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 Charlie talks about the recent cyber attacks on the University of the West of Scotland (UWS) and the Police Service of Northern Ireland (PSNI) and discusses the impacts of these attacks.
 
In this bulletin, I emphasise that, while data breaches impact all those whose data has been compromised, until organisations face financial and reputational consequences, such breaches will persist. Often, organisations manage to escape with minimal consequences, even neglecting to inform those affected by the breach, and continue business as usual.

Two recent events prompted my thoughts on this matter. The first was the hack of the University of the West of Scotland (UWS) and the subsequent release of personal data from the Police Service of Northern Ireland (PSNI), due to a Freedom of Information request.

UWS posted on their website on the 6th of July, acknowledging an ‘ongoing cyber incident’ affecting several digital systems. On the 28th of July, the BBC reported that information was available on the deep web, with the ransomware group Rhysida claiming responsibility for the hack. Rhysida demanded £450,000 not to release the data, which they claimed contained ‘personal data belonging to staff, such as bank details and national insurance numbers, as well as internal university documents’.

Despite my search through the university’s website and social media channels, I found no evidence of a reference to the cyber attack. This, in my view, reflects poor crisis management. A cyber attack involving potential data loss should be transparently addressed, with affected individuals given the means to check if their data was compromised, and recommendations for protective measures. The lack of honesty in this instance suggests arrogance and a disregard for those connected to the university. Is this indicative of a dismissive attitude towards students and their concerns?

Similarly, Arnold Clark’s response to their data breach shows a similar disregard for those affected. Only when the Daily Mail published that their data was available on the dark web did they acknowledge a major breach. During a recent interview with a potential consultant, she mentioned the Arnold Clark breach. She and her husband were informed of the potential data loss six weeks after the initial announcement. One of our office staff received a letter just recently, nine months after the incident, informing her that she might have been affected.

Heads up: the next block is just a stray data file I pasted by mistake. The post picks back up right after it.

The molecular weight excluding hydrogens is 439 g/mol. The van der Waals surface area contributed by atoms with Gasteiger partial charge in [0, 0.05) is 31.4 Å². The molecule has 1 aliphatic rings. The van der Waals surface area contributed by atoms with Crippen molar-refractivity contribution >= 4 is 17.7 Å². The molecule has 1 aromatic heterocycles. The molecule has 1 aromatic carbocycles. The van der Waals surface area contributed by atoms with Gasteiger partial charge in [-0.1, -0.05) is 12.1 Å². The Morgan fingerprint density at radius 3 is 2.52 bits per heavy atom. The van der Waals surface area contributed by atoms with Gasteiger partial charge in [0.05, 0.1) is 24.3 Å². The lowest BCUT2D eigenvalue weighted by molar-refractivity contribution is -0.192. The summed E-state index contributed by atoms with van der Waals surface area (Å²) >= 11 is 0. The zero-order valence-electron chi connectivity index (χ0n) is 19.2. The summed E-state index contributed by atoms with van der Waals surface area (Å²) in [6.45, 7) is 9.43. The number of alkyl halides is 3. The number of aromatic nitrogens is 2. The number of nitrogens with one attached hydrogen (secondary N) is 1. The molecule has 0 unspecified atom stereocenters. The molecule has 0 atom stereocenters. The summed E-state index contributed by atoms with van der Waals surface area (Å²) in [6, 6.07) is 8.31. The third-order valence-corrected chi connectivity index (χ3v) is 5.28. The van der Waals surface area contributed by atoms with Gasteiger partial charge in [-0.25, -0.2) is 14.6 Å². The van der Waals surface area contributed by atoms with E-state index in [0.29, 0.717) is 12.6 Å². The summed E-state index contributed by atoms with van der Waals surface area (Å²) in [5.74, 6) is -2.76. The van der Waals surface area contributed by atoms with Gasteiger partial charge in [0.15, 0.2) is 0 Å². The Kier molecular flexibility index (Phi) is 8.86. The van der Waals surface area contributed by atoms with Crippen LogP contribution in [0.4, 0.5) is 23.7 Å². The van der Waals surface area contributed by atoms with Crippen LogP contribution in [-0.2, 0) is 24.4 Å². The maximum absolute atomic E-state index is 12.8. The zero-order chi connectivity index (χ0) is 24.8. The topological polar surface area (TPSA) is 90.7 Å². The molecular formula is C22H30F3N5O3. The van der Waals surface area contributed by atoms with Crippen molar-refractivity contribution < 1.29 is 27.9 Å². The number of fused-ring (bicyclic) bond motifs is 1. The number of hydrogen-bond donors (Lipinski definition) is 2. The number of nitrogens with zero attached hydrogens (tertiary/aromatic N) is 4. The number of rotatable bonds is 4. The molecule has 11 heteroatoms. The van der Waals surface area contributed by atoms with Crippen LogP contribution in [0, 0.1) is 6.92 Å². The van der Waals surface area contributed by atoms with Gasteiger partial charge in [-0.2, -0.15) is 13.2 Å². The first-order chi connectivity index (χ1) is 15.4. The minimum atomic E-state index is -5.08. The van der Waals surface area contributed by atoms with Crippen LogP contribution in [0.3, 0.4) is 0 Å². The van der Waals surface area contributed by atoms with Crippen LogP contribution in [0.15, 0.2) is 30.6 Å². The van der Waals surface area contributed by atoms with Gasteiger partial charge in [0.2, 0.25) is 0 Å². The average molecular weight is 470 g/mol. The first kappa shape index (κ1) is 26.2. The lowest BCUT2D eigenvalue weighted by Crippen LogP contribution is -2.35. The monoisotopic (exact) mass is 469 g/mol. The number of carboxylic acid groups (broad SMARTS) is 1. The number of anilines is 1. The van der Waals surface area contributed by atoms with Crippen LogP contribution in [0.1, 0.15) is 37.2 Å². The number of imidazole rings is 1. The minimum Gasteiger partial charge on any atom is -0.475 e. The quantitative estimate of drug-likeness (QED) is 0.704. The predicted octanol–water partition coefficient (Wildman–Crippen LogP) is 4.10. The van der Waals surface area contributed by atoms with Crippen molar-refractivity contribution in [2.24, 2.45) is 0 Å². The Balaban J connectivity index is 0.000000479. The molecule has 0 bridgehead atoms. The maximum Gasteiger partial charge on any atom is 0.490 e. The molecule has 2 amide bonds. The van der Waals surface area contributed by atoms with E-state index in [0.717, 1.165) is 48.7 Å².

Both organisations seem content to meet only the minimum requirements stipulated by ICO regulations. They provide minimal information and hope the issue fades away. This approach allows UWS to recruit students through clearing and lets Arnold Clark continue selling cars.

After losing data, individuals often lack an understanding of the consequences or feel powerless to act. I, according to Google passwords, have 25 compromised passwords, but have not got around to changing them.

Fortunately, I haven’t fallen victim to fraud resulting from data loss or identity theft. Those who have experienced it claim it’s a significant ordeal, taking months or even years to resolve in terms of time and financial restoration. One issue is that fraudulent activities occur weeks or months after the data breach, making it hard to directly link the fraud to a specific breach. By maintaining a low profile, organisations avoid reminding people of the breach and any subsequent scams.

The recent PSNI data leak, where personal details were publicly disclosed, has dominated headlines. This breach is considered one of the most significant: names, ranks, bases, and units of PSNI employees, including sensitive roles like surveillance and intelligence were exposed. With the relatively small population in Northern Ireland, leaked data could potentially be matched with other sources, posing a threat to the identified individuals. Dissident Republicans could use this information to target police personnel.

This data breach is causing a huge amount of anger amongst PSNI members and their families, and a number of them have spoken on the radio and to journalists about how angry they are about this and the ongoing threat to themselves. This reaction differs significantly from the lack of outcry following other data breaches. While I recognise the PSNI data leak could lead to physical threats, the psychological impact of identity theft is substantial. Hopefully, this incident prompts greater caution in data handling and the prevention of accidental releases.

In conclusion, unless those impacted by data breaches raise their voices and hold organisations accountable, breaches will persist. The quiet, low-profile response tends to be effective, as media interest wanes when there’s no new information to feed the story. Transparency and increased investment in prevention will only occur if victims become more vocal and demand accountability from data-breaching organisations.
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